Ellis Park disaster: 20 years later deadly Soweto Derby still haunts survivors
By MATSHELANE MAMABOLO
DOCTOR Zakes Motene will today begin a healing process he had put on the backburner for two decades.
"It's about time I went for therapy my brother," Motene says "We all need to."
The all Motene is referring to are his friends from varsity (MEDUNSA), the ones he was with on that fateful Wednesday night of April 11, 2001 at Ellis Park when a stampede led to the deaths of 43 people during the Soweto Derby between Kaizer Chiefs and Orlando Pirates.
While he somehow managed to survive despite being caught up in the stampede, Motene witnessed a dreadlocked lady die in front of his eyes.
As a final year medical student back then, he later found himself helping paramedics lifting injured bodies onto stretchers or dead ones on to the pitch. It was a traumatic experience, one that he has carried with him throughout.
While he has written about the experience in his book - The Journey - Motene has come to realise that he needs help.
"They say time heals all wounds," he said yesterday "But a wound of this magnitude never heals. A wound caused by death never heals. It's like a colic ulcer that becomes acute.
“Having lived through this for the past 20 years, I realise that it is like a shadow that walks with you everyday. Not a day has gone by without me thinking of what happened that night. We cope by merely suppressing it."
He has come to realise, however, that he cannot go on suppressing it anymore.
"We were a group of very close medical students that year when we went to Ellis Park. We were very excited going to the stadium but all that excitement turned into sorrow," Motene recalls that fateful night when they came very close to dying.
Though none in their group perished, they all witnessed people losing their lives around them.
"We never really spoke about what we experienced that night. And we all went separate ways because we were final year students then. But I know that the pain of Ellis Park remains raw for all of us. The other day one of the guys, George Phetla, reached out to me and we committed that we must do group therapy.
“Yes we are all doctors and we help heal people but we need healing ourselves. And I will use tomorrow (Today, April 11) as an ice-breaker, to reach out to all the other guys who were on that trip with us and check how they are doing."
Trauma, Motene has realised, never leaves.
"As a country, we experience a lot of trauma but we generally put it under the carpet. We did it with the TRC (Truth and Reconciliation Commission) and even with Marikana. And Ellis Park too. There are a lot of people in our country walking around with post traumatic stress. Most of them die desolate, painful, isolated and lonely deaths. I believe we need to do something about it. And it has to start with us fixing ourselves before we can help others."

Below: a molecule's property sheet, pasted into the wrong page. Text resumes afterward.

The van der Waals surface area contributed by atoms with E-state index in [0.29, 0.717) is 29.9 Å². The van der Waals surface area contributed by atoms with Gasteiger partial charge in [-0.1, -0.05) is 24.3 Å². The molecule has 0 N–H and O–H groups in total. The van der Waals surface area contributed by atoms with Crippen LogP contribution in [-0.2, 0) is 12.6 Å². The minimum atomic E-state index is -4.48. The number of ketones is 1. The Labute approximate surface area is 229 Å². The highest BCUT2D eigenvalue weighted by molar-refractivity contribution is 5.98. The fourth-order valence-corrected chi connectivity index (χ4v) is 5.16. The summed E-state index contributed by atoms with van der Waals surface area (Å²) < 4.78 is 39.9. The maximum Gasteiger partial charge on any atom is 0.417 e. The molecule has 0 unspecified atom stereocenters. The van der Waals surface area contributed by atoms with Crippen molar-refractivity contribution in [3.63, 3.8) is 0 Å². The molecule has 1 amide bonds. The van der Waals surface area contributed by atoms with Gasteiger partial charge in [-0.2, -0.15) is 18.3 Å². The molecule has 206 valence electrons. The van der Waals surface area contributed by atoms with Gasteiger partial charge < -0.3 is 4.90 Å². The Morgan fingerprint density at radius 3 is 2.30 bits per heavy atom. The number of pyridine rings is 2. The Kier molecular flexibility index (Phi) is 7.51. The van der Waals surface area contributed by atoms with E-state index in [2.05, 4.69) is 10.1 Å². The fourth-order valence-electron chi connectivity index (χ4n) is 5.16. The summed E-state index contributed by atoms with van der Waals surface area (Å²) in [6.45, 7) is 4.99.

Motene is aware that there are many who feel families who lost loved ones at Ellis Park deserved to have got way more than the R22 500 they received from the Premier Soccer League.
"I understand that. But it must not always be about money. Of course, with Ellis Park it would be nice if we could do something to help the children of those breadwinners who perished that day with bursaries for their education. And how I wish we were in a position to help out. I do, however, see those of us who survived that tragedy as the voices of those who perished that day at Ellis Park. And to be able to do that, we need to fix ourselves first, hence this decision to go for group therapy. And I think a good start would be for myself and my friends to make a trip to Ellis Park."
Motene is but one of many South Africans for whom today will be hard to bear, the day marking the 20th anniversary of the biggest football tragedy in this country.
Simron Tigerls lost his brother Danny in that stampede and says he has never been to a football stadium since having had to go look for his sibling at Ellis Park only to find him in a mortuary.
"My sister called me that night to ask if I was aware of what was happening at the stadium. I called Danny and when he did not answer I tried his friend whose phone was dead. I drove to the stadium but his friends said they don't know where he was. I looked at all those bodies that were laid on the pitch and when he wasn't among them I thought he had gone to family in Diepkloof."
But he hadn't.
"We checked the Joburg Gen hospital and he wasn't there either and I was relieved. But the doctor told me to go check the mortuary because some bodies had been taken there. I reluctantly went and that's where we found him. I was heartbroken my brother, he was so badly hurt on his face I didn't even recognise him. His friends spotted him because of his clothes - a Kaizer Chiefs tracksuit - and we found his wallet in his pocket and we knew through his ID that it was him."
Tigerls continues to feel that the families who lost their loved once were hard done by the PSL.
"They gave us a mere R22 500, my brother. Danny left behind four kids, how is that supposed to help them? He is lucky because we, as a family, have clubbed together to bring those kids up. Can you imagine how hard the other families who lost bread winners are having it? I believe something can still be done for the families of those who died at Ellis Park. The PSL must do something."